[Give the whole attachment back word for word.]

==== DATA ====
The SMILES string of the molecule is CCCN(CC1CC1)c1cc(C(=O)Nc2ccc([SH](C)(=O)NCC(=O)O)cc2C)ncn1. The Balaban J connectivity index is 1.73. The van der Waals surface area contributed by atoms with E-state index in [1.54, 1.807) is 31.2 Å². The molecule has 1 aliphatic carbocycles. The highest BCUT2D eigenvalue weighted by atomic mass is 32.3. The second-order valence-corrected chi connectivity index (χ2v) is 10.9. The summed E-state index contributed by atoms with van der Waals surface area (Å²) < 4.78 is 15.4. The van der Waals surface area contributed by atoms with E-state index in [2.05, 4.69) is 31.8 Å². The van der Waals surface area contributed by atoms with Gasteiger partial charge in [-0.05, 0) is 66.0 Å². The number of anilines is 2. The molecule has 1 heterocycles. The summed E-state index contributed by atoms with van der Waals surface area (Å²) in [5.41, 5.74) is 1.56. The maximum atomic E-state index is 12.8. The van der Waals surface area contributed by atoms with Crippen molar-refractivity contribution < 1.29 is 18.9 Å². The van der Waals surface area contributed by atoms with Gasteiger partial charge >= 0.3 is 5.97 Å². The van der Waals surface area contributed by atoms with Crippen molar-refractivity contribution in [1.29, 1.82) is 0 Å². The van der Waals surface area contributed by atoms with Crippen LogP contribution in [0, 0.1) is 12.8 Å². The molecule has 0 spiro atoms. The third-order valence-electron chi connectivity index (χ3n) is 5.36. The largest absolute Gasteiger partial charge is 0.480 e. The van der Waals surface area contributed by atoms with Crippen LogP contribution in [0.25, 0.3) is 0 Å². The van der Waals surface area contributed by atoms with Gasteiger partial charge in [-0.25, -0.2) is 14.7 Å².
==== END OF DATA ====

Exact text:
The SMILES string of the molecule is CCCN(CC1CC1)c1cc(C(=O)Nc2ccc([SH](C)(=O)NCC(=O)O)cc2C)ncn1. The Balaban J connectivity index is 1.73. The van der Waals surface area contributed by atoms with E-state index in [1.54, 1.807) is 31.2 Å². The molecule has 1 aliphatic carbocycles. The highest BCUT2D eigenvalue weighted by atomic mass is 32.3. The second-order valence-corrected chi connectivity index (χ2v) is 10.9. The summed E-state index contributed by atoms with van der Waals surface area (Å²) < 4.78 is 15.4. The van der Waals surface area contributed by atoms with E-state index in [2.05, 4.69) is 31.8 Å². The van der Waals surface area contributed by atoms with Gasteiger partial charge in [-0.05, 0) is 66.0 Å². The number of anilines is 2. The molecule has 1 heterocycles. The summed E-state index contributed by atoms with van der Waals surface area (Å²) in [5.41, 5.74) is 1.56. The maximum atomic E-state index is 12.8. The van der Waals surface area contributed by atoms with Crippen molar-refractivity contribution < 1.29 is 18.9 Å². The van der Waals surface area contributed by atoms with Gasteiger partial charge >= 0.3 is 5.97 Å². The van der Waals surface area contributed by atoms with Crippen molar-refractivity contribution in [1.29, 1.82) is 0 Å². The van der Waals surface area contributed by atoms with Crippen LogP contribution in [0, 0.1) is 12.8 Å². The molecule has 0 spiro atoms. The third-order valence-electron chi connectivity index (χ3n) is 5.36. The largest absolute Gasteiger partial charge is 0.480 e. The van der Waals surface area contributed by atoms with Crippen LogP contribution in [0.25, 0.3) is 0 Å². The van der Waals surface area contributed by atoms with Gasteiger partial charge in [-0.25, -0.2) is 14.7 Å².